In this guest blog post, author Supriya Kelkar writes about the story behind her latest middle grade novel Strong as Fire, Fierce as Flame as well as the need to have conversations surrounding the atrocities committed in the name of colonialism and whose story is routinely told and whose story is left out.
When I was growing up, I never got to see myself in a book. Although I’m sure books with South Asian American characters, written by South Asian Americans, were being written, they weren’t being published. Because of this erasure, I never thought my story mattered.
I remember one day in third grade, our teacher read us a bit of The Secret Garden. I sat up a little taller, recognizing Indian characters, finally in a book! But I quickly realized they weren’t though of as equals by colonizers in their land. They were thought of as less than, just there to serve the white characters the story was centering. Just there to be part of the background in their own land.
The story was Mary’s even when it took place in India. Indians were described as “not people” but “servants who must salaam you.” I was overcome with a feeling of embarrassment and deep shame. Books like The Secret Garden and work by Rudyard Kipling, like The Jungle Book, are just a few examples of how racist many “classics” from this time period can be. Native people are viewed through a colonial gaze. Their lands serve as exotic, thrilling backdrops to stories, but their people are rarely even treated like people. Their stories are in the background, unseen, forgotten, not important enough to be told on the page, while the colonizers’ stories are prioritized.
When the inherent racism in these stories is pointed out, the idea is sometimes met with pushback. Excuses are made, saying it doesn’t matter if someone finds something racist in these stories, because these books were written a long time ago, and that’s just the way people thought back then. But that isn’t the way everyone thought back then. That excuse is once again only thinking about the people colonizing, not the people whose lives were forever changed from being colonized.
I was inspired, in part, to write Strong as Fire, Fierce as Flame to challenge these notions. I wanted to tell the stories that weren’t considered important, because they are important, and they shouldn’t be hidden or overlooked. I peppered this book with several real-life incidents I found in my research to paint a more accurate portrait of what was going on in lands and nations where colonial powers had taken over.
The journals and diaries the British memsahibs write in this story are based on real journals and travel books. I based Memsahib’s observation of the British dancing in the Taj Mahal on an excerpt from Fanny Parkes’s writing. She was a memsahib who spoke fluent Hindi and described British ladies and gentlemen having a band play on the marble terrace of the Taj Mahal, as they danced “quadrilles in front of the tomb.” Travel books written by memsahibs in India were widely read and passed around in the United Kingdom. They were one of the main ways people in the UK learned about the European experience in India. These books were many times filled with derogatory, racist observations. They used words like indolent, cunning, devious, scum, and servile to describe the Indian population whose land they had invaded. They pointed out problems in the land they were in without acknowledging their colonial interference was also a problem. And they viewed the traditions, cultures, and religions of India through a prejudiced, colonial gaze, in which the native ways were looked down upon, ridiculed, and considered backward or morally inferior.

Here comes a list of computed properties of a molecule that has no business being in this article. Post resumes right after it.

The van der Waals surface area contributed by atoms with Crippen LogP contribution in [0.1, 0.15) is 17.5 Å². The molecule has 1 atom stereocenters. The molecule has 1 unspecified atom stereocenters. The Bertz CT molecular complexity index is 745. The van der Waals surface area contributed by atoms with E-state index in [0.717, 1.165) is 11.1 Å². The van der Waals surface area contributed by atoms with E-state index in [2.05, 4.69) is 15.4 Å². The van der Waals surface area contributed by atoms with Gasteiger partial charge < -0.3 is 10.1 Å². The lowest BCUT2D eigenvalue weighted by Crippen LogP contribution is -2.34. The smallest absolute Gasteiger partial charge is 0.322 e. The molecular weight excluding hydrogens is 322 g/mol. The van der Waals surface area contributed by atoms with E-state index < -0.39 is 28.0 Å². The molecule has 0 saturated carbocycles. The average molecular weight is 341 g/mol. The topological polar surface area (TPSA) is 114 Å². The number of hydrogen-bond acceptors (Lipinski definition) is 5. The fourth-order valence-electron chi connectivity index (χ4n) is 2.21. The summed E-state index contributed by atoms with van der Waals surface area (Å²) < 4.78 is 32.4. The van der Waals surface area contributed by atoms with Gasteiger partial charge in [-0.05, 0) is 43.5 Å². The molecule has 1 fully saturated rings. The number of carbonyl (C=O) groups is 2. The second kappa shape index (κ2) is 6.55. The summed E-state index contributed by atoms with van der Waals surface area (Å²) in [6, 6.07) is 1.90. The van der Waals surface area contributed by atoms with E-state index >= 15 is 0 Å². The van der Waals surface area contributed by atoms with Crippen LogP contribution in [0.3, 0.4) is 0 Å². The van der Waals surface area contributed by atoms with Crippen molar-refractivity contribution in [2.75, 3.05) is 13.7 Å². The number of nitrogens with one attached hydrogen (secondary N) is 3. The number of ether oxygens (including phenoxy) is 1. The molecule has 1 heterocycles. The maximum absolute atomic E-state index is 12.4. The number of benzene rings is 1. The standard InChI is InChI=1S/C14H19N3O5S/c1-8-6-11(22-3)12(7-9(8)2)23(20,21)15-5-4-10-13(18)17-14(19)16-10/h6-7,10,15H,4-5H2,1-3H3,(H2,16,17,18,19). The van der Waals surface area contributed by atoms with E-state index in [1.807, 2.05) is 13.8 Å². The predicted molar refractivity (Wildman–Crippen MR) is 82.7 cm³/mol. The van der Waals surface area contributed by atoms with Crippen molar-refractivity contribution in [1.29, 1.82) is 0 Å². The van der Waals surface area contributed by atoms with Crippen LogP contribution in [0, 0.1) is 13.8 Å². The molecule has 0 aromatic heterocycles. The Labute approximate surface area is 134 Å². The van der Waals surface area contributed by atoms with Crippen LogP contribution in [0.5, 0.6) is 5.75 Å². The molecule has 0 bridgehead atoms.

According to author and historian William Darlymple, during the Victorian era, much of British colonial history was rewritten to take out the looting and plundering and reframe the brutality as an exchange of ideas, art, and railways from the West to the East.
The toast Captain Keene gives “to the corpse of India” in the book is one I borrowed from not a memsahib but the British governor-general of Bengal, Lord Wellesley, who said it in one of his toasts. The story the collector tells about buying an Indian baby for a few coins is also a true story from the early 1800s, as was the remark the collector makes, referring to Indian children as “swarms of little, naked bronze children,” a quote which came from a magistrate stationed at Meerut.
I thought these true stories and quotes were necessary to accurately portray a colonizer’s mindset, since many journals and books have been published glorifying colonialism.
In reality, colonialism was a vicious, cruel, racist practice that led to the deaths of millions of people around the world, and whose effects continue to be seen today.
I hope this book serves as a reminder of what the experience of colonialism was for those who were colonized. I hope this book tells just one small part of a much bigger story that has largely been erased in our lifetime. And I hope this book encourages readers to question who is being centered in colonial stories and in all stories from fictional books to social studies textbooks, to find out who is telling the story, and to remember who is being left out. Because that matters.
Supriya Kelkar grew up in the Midwest, where she learned Hindi as a child by watching three Hindi movies a week. Winner of the New Visions Award for Ahimsa, Supriya is a screenwriter who has worked on the writing teams for several Hindi films and one Hollywood feature. Supriya’s books include Ahimsa; Strong as Fire, Fierce as Flame; American as Paneer Pie; and That Thing About Bollywood, among others. Visit her online at supriyakelkar.com.